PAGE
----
Saturday 30 May 2020 | 06:31 | SYDNEY
Saturday 30 May 2020 | 06:31 | SYDNEY

Andrew Robb redux


Sam Roggeveen


1 December 2009 09:46

There's an intriguing interpretation of the Liberal Party's climate change woes at the group blog Club Troppo, where James Farrell argues that the split is less about climate scepticism than a distrust of multilateralism:

...what really send mots of them into fits of indignation, even the non-deniers, is multilateralism. They think that the United Nations, along with all the treatises set up under its auspices, is a device for corrupt and backward countries to gang up on honest and prosperous countries like ours, with the connivance of hypocritical European governments harbouring ulterior motives, cheered on by naive left-wing Western intellectuals. The Kyoto Protocol was just another strand in this plot, along with opposition to the Iraq War, condemnation of Israel, and criticism of Australia’s refugee and indigenous policies...

...The Liberals, if not the whole Coalition, will eventually sign on to the ETS bill in some form, though many of them will do it reluctantly. What Howard’s Disciples won’t countenance is the sight of Kevin Rudd at Copenhagen proudly making Australia a dupe of those Machiavellian multilateralists who connive to enmesh us in their web of treaties.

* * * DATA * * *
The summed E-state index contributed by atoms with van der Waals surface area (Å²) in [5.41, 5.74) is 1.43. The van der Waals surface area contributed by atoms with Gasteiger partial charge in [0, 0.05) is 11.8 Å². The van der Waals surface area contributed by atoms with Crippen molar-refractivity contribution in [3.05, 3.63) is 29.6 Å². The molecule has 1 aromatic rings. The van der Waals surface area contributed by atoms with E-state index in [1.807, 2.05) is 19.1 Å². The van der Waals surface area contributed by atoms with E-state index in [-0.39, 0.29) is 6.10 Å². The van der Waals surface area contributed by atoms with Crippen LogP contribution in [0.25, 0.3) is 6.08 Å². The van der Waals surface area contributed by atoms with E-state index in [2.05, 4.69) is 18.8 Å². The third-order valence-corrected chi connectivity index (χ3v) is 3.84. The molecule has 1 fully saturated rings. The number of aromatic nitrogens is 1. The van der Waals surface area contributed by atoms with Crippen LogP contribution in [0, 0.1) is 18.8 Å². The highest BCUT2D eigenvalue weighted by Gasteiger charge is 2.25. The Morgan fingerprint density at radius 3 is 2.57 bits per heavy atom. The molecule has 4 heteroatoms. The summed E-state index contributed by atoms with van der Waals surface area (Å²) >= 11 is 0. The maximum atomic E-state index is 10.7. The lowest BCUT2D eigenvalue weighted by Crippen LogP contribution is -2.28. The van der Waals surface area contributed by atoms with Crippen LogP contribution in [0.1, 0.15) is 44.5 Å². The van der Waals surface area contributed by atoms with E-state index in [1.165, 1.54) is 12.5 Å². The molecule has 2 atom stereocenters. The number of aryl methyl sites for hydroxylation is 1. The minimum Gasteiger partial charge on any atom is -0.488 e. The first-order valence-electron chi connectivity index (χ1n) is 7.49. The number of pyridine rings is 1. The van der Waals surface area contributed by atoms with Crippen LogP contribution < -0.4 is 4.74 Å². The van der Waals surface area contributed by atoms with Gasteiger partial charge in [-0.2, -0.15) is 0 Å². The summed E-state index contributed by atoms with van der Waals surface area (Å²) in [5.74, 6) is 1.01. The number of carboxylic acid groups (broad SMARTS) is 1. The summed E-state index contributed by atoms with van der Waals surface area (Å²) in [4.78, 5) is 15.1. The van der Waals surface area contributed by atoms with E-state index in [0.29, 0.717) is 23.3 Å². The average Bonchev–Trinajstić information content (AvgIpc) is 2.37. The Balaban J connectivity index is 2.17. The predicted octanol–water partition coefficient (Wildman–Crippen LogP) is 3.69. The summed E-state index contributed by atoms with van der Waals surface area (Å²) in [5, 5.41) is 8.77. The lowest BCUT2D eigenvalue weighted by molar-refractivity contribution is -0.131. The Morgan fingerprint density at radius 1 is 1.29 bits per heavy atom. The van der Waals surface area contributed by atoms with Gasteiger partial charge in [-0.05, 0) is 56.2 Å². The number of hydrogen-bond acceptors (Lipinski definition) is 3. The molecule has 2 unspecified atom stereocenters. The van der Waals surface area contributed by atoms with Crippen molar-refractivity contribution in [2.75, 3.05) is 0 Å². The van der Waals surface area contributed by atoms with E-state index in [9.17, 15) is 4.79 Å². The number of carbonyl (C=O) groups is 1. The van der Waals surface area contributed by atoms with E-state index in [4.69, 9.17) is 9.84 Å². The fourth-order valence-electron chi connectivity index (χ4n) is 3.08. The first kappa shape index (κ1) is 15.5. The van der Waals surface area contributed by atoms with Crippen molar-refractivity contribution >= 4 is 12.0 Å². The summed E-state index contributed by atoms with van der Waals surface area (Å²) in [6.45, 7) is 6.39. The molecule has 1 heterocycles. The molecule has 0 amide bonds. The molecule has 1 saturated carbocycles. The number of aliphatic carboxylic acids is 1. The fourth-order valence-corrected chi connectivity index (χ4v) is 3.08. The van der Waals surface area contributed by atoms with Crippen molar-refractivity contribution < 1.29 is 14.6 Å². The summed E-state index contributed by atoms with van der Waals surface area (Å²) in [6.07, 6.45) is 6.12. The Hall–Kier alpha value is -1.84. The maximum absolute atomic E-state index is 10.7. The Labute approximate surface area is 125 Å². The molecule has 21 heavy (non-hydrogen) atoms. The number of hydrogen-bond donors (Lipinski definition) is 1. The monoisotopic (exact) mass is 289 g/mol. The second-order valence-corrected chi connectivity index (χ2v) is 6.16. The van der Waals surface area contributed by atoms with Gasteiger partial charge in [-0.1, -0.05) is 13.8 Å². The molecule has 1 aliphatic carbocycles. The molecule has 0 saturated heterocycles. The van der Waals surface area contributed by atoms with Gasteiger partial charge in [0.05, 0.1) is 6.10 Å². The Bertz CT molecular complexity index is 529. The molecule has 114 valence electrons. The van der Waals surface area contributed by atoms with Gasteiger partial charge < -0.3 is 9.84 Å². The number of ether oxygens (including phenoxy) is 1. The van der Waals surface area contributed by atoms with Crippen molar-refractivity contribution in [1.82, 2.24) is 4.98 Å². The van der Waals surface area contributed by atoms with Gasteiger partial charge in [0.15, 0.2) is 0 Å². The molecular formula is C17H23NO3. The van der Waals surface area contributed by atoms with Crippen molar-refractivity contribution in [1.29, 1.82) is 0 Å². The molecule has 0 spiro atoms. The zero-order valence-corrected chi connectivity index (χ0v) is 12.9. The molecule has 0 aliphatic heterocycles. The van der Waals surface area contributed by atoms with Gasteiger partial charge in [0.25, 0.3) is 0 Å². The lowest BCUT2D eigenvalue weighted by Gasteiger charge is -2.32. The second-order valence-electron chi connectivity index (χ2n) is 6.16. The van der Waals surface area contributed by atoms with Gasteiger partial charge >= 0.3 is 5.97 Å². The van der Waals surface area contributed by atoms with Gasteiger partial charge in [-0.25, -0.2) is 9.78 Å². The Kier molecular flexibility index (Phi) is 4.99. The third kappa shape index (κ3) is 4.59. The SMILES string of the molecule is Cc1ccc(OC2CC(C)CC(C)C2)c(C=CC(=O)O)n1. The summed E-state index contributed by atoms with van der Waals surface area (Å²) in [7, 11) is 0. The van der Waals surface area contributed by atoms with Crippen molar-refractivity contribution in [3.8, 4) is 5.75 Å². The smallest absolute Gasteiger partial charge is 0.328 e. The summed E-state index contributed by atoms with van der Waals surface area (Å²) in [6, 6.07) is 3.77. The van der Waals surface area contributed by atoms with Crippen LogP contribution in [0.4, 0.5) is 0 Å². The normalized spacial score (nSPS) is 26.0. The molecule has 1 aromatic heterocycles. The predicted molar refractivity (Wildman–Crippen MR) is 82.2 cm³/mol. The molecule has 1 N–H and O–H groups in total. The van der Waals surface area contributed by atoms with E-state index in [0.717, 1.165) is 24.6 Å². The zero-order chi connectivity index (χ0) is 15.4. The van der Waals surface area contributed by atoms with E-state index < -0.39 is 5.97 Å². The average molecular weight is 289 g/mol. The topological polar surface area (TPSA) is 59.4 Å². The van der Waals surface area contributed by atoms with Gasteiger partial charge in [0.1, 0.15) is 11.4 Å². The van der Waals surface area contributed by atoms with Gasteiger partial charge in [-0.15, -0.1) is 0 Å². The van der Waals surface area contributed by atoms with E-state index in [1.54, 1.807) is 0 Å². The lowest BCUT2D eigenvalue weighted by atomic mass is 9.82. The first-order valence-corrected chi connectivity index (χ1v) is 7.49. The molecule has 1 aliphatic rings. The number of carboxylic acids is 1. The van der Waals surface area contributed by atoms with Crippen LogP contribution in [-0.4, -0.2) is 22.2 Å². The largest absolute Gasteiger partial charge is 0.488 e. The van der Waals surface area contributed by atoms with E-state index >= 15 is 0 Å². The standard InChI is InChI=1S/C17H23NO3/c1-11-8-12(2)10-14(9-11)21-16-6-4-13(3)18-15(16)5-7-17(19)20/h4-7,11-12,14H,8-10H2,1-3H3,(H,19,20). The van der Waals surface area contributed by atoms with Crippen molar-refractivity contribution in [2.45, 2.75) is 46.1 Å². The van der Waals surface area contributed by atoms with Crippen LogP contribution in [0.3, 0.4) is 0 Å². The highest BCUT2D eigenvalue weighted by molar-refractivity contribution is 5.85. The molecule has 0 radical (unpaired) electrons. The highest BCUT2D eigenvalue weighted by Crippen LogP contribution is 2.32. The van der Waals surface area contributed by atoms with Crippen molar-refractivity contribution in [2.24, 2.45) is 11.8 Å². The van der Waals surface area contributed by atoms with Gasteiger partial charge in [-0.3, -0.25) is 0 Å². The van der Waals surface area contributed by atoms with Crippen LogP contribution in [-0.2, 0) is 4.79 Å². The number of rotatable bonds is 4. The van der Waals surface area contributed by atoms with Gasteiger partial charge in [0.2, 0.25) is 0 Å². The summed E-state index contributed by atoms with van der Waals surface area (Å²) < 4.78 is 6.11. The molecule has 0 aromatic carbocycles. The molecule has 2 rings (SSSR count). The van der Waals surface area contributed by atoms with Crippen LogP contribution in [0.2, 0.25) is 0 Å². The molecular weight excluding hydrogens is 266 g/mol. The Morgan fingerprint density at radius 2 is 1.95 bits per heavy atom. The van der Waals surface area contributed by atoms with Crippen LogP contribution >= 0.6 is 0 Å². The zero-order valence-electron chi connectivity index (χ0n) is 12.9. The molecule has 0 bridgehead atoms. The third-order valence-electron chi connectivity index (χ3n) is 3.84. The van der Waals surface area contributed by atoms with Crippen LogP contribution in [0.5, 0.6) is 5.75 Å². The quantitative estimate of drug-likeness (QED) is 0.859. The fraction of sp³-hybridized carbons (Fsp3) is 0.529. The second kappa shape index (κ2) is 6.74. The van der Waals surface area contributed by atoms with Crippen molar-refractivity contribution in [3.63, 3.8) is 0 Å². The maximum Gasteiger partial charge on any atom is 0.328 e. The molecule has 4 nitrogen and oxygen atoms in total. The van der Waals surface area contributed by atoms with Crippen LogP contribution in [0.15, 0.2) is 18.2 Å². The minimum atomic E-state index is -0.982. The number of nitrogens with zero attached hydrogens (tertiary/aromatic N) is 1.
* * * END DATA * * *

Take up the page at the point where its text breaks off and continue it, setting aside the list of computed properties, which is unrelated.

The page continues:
I think this is a slight caricature of the Liberal foreign policy tradition and the Howard legacy, but there's actually some reinforcement for Farrell's argument in the archives of The Interpreter.

Back in August last year I critiqued then-Shadow Foreign Minister Andrew Robb's speech to the AIIA, in which Robb drew a sharp distinction between hs party's preference for bilateralism and Labor's 'blind faith' in multilateralism. Robb responded to my post, and given his dramatic intervention in the Liberal infighting last week over the emissions trading bill, the closing words of his blog post now take on a very different character:

A successful, prosperous and forward looking Australia should not and would not have to be dependent on multilateral institutions. The blind faith in the multilateral and the collective that Mr Rudd and his team follow will be an interesting case study as we head towards Copenhagen and any global emissions agreement.